Allison M.

A crossdresser's thoughts on life, fashion, fabulousness, and (oh yeah) dressing up


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#TBT: An enjoyable first impression of Madison

There’s an anniversary in our family this week that I imagine we’ve forgotten about because we’ve been so busy.  I didn’t, however, although for a moment I forgot exactly which day it occurred.  For sure, though, it was in the month of May.  And definitely for sure, it occurred 20 years ago today (May 16, 1999).  This was the day that the older of my two sisters graduated from college.

Sis has been in the health care world for her entire professional life, and during the 1990s she went for further schooling, starting out at UW—Green Bay for a couple of semesters before transferring to UW—Madison.  And 20 years ago, our entire family spent the weekend herein Madison, where we all saw Sis walk up to that stage, grab that diploma, and turn her tassel from right to left.

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“Effective immediately…”

About 20 years ago, when I was in a previous place of employment in another town, I had for a colleague someone who was, at least from the interactions I recall having with her, someone with quite an outgoing personality.  I don’t remember her name, but I’ll just call her Roz for the sake of reference.  Roz was friendly, but she could be brash.  Roz was admittedly not perfect, but she radiated overconfidence.  And Roz knew what she wanted to say, even if it meant saying it at the wrong time or setting.

Looking back on it, I admit I had a tendency to overlook all of Roz’s personality shortcomings and appreciate the fact that she did the work that needed to be done.  Then again, so did our teammates, at least a couple of whom voiced their disgust of Roz to me in confidence.  She’s lackadaisical, they’d tell me.  She’s always on her cell phone at work.  She’s not keeping up on her tasks.  She makes quite a lot of errors.  She’s a drag on our team.  And I knew they were right, for at that time I routinely cared for our supervisor’s production reports and noticed that Roz was frequently on the low end of production and accuracy. Continue reading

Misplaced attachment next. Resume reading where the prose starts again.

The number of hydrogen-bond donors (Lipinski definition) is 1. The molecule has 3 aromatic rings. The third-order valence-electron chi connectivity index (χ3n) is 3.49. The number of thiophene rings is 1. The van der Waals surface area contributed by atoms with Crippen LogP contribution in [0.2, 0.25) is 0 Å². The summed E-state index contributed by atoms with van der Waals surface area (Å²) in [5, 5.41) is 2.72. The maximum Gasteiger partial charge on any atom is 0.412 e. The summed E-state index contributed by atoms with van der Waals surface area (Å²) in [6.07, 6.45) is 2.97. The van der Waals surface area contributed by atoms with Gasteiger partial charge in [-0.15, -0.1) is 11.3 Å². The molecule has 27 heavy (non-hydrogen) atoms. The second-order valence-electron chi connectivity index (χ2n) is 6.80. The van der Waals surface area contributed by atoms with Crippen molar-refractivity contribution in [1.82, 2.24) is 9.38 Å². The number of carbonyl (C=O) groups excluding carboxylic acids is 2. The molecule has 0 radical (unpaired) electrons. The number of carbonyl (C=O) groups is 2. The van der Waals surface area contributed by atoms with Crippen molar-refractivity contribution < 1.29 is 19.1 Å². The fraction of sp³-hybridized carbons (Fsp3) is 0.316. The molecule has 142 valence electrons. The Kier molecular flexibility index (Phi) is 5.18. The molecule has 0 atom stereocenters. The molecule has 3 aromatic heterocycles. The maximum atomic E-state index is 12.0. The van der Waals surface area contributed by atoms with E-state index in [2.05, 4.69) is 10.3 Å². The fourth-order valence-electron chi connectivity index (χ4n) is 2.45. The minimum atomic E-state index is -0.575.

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Allison’s true tales of Shopko

Does this photo ring a bell, faithful readers?

Vinyl trousers and Gitano jacket

If you read this post from last year, or if you’ve ever perused through my Flickr album, you probably remember seeing the above outfit, and in particular the black jacket I’m sporting.  The black-colored Gitano cotton jacket is probably the oldest item still in my female clothing closet.  I found it way back in 1992 in the youth/young adults section of the Shopko department store down the road from where I lived.

If you’ve also read my previous post, you’ve learned that Shopko is in a bit of a financial bind.  Shopko is a department store chain founded and based in Green Bay that has been in existence since 1962.  Last month, facing a lot of debt and withering competition, Shopko filed for Chapter 11 bankruptcy and announced a series of store closures, including the last three Shopko stores here in Dane County.

While I admit I haven’t gone to Shopko very much in recent years, the news of their bankruptcy and departure from Madison and other large and small towns in its footprint left me a bit sad.  I found myself in agreement with a retail industry observer interviewed by the Green Bay Press-Gazette about Shopko’s bankruptcy.  “This one doesn’t surprise me,” he said of Shopko’s bankruptcy, “but it’s a company I hate to see go.”  Indeed, while the Walmarts and Targets of the world have run laps around Shopko and other department store chains, it has been a nice place with generally good customer service, and where you can get what you want (cute outfit, comfy boots) or need (toiletries, shoes, dining room set).